Casamance is the southwesternmost part of Senegal, largely separated from the rest of the country by The Gambia to the north and bordering Guinea-Bissau to the south. As the scene of West Africa’s longest-running civil conflict, now some 30 years old, Casamance provides a case of displacement economies on a relatively small scale but of long duration. The focus here is on human displacement, understood as the enforced physical dislocation of people, the dynamics of their return and resettlement, and the economic, political and social effects related to these processes. Much of the long-term human displacement in the conflict has occurred in the relatively narrow band of territory between the south bank of the Casamance River and northern border districts of Guinea-Bissau. Following flight and protracted exile from this border area in the 1990s, however, the 2000s and beyond have mostly seen people return, driven by economic and social desperation coupled with generally improved (though still at times volatile) security conditions, and supported by international aid for reconstruction. Building on field research conducted over twelve years, the chapter considers the emergent economic and political landscape of the border area. It shows how this landscape is the result of layers of displacement over two decades, situated within a deeper historical context of migration. From a theoretical perspective, it seeks to understand these dynamics through the concept of ‘relational space’, formulated in human geography and beginning to be used, if not always explicitly, in studies of displacement.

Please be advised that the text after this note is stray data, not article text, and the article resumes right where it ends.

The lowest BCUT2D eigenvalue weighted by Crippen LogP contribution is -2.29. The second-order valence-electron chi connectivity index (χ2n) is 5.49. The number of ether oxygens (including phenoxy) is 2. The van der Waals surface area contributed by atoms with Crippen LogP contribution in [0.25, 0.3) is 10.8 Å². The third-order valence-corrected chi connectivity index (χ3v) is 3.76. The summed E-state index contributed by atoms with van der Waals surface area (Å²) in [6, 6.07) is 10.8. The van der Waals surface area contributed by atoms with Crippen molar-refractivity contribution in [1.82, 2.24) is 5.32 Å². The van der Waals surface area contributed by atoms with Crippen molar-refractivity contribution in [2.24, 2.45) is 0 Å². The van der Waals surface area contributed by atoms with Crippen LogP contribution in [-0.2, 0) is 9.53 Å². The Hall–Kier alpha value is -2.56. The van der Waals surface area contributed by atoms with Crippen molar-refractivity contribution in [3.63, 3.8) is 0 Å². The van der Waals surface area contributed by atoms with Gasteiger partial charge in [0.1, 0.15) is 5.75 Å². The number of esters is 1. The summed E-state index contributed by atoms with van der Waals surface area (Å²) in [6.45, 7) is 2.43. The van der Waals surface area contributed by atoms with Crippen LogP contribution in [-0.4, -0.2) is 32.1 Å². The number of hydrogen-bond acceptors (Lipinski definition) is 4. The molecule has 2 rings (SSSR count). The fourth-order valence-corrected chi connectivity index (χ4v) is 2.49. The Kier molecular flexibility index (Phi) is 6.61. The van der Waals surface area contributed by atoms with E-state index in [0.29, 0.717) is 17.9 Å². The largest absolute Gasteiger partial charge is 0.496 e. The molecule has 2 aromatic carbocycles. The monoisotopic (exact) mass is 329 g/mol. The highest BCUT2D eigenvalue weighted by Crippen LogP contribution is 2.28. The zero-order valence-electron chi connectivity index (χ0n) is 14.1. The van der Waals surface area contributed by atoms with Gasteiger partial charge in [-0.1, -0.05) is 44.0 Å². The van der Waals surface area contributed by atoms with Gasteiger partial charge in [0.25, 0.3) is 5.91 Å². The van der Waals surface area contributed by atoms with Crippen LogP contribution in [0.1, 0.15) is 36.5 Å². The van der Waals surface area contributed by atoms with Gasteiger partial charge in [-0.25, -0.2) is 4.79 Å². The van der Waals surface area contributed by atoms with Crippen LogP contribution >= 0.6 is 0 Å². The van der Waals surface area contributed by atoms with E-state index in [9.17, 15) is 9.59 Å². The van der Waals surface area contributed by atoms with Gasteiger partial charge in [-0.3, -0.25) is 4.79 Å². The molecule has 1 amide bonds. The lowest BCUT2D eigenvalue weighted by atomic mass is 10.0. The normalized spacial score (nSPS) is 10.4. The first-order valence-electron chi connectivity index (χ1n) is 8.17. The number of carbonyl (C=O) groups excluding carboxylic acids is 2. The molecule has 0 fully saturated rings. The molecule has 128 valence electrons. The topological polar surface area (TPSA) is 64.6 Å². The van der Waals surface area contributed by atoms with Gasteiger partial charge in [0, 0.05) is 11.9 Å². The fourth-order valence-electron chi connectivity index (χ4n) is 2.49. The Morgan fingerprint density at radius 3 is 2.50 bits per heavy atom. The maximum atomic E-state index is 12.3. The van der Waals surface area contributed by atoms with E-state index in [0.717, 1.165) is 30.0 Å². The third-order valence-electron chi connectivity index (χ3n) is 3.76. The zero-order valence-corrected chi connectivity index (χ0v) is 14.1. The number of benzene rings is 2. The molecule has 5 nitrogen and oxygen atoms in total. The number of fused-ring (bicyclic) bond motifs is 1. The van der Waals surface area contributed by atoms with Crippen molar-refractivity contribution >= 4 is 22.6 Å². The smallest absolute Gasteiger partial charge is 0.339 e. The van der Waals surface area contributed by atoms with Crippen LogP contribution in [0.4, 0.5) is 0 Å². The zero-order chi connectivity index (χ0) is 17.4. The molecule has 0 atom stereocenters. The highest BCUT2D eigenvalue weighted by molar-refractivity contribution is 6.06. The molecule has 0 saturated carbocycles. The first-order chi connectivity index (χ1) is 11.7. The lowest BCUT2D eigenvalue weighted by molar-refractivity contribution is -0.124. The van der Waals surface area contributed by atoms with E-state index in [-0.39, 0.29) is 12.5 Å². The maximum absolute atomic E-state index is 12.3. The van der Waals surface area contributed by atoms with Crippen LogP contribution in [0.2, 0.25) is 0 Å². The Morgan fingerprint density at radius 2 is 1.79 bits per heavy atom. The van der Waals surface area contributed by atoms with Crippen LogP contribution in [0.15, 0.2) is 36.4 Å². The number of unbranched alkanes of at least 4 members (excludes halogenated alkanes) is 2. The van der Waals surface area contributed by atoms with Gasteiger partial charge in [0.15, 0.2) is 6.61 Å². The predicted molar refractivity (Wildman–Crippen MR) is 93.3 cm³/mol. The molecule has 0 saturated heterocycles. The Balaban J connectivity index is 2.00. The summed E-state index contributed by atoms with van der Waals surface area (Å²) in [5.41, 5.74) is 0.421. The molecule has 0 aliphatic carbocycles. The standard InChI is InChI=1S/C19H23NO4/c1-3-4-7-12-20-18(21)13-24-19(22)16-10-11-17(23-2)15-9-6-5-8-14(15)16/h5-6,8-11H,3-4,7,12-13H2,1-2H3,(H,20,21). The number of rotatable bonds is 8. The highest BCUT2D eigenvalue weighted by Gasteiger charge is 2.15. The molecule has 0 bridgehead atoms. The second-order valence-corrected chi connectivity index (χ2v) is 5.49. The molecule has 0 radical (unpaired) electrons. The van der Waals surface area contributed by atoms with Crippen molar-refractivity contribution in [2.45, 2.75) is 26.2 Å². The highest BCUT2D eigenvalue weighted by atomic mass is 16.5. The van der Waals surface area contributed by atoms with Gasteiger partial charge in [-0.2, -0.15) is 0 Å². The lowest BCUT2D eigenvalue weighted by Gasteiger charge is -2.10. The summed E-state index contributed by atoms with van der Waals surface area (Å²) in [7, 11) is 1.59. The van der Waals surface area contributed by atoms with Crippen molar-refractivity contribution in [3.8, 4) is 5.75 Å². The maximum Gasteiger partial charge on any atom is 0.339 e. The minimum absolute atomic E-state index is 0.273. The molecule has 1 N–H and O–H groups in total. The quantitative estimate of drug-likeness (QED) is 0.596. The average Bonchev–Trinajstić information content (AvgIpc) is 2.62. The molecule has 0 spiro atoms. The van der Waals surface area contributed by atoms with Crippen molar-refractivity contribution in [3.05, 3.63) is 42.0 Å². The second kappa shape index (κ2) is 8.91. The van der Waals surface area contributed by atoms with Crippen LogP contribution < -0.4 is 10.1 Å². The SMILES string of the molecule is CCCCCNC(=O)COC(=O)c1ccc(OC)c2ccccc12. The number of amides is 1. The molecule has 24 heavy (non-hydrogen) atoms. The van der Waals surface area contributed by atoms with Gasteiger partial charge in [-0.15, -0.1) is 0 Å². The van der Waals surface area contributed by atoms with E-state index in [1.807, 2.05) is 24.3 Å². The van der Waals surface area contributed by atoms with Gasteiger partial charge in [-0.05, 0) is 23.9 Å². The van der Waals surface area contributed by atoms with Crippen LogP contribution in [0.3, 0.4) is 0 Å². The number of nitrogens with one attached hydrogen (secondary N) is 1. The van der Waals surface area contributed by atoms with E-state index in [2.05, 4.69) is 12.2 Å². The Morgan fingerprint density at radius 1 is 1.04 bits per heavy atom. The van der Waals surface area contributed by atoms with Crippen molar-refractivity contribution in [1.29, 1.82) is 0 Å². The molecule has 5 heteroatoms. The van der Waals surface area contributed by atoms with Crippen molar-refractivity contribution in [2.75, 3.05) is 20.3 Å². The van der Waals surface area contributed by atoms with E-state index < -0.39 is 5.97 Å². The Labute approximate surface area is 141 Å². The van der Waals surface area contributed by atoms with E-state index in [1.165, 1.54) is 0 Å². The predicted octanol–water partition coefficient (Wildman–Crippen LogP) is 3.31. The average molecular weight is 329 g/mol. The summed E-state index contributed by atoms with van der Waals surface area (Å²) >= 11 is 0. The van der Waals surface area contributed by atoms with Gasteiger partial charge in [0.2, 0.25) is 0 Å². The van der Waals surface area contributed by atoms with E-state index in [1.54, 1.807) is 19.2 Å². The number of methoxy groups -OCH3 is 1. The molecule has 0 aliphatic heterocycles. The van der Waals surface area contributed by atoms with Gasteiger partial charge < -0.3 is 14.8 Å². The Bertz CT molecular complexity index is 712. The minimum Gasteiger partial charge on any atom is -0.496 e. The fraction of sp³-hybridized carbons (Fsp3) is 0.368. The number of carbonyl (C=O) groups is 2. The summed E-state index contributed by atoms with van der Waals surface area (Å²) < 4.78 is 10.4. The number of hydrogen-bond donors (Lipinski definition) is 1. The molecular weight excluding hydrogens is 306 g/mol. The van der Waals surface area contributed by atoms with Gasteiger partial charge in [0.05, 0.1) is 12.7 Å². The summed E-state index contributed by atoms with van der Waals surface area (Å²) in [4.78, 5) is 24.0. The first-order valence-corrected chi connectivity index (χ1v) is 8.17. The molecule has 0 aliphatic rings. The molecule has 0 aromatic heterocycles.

• Contextual behavioural coaching: An evidence-based model for supporting behaviour change

      Hulbert-Williams, Lee; Hochard, Kevin D.; Hulbert-Williams, Nicholas J.; Archer, Rob; Nicholls, Wendy; Wilson, Kelly G.; University of Chester (British Psychological Society, 2016-09-10)
      As coaching psychology finds its feet, demands for evidence-based approaches are increasing both from inside and outside of the industry. There is an opportunity in the many evidence-based interventions in other areas of applied psychology that are of direct relevance to coaching psychology. However, there may too be risks associated with unprincipled eclecticism. Existing approaches that are gaining popularity in the coaching field such as Dialectic Behavioural Therapy and Mindfulness enjoy close affiliation with Contextual Behavioral Science (CBS). In this article, we provide a brief overview of CBS as a coherent philosophical, scientific, and practice framework for empirically supported coaching work. We review its evidence base, and its direct applicability to coaching by describing CBS’s most explicitly linked intervention – Acceptance and Commitment Therapy/Training (ACT). We highlight key strengths of ACT including: its great flexibility in regard of the kinds of client change it can support; the variety of materials and exercises available; and, the varied modes of delivery through which it has been shown to work. The article lays out guiding principles and provides a brief illustrative case study of Contextual Behavioural Coaching.
    • Contrasting vertical and horizontal representations of affect in emotional visual search

      Damjanovic, Ljubica; Santiago, Julio (2015-06-24)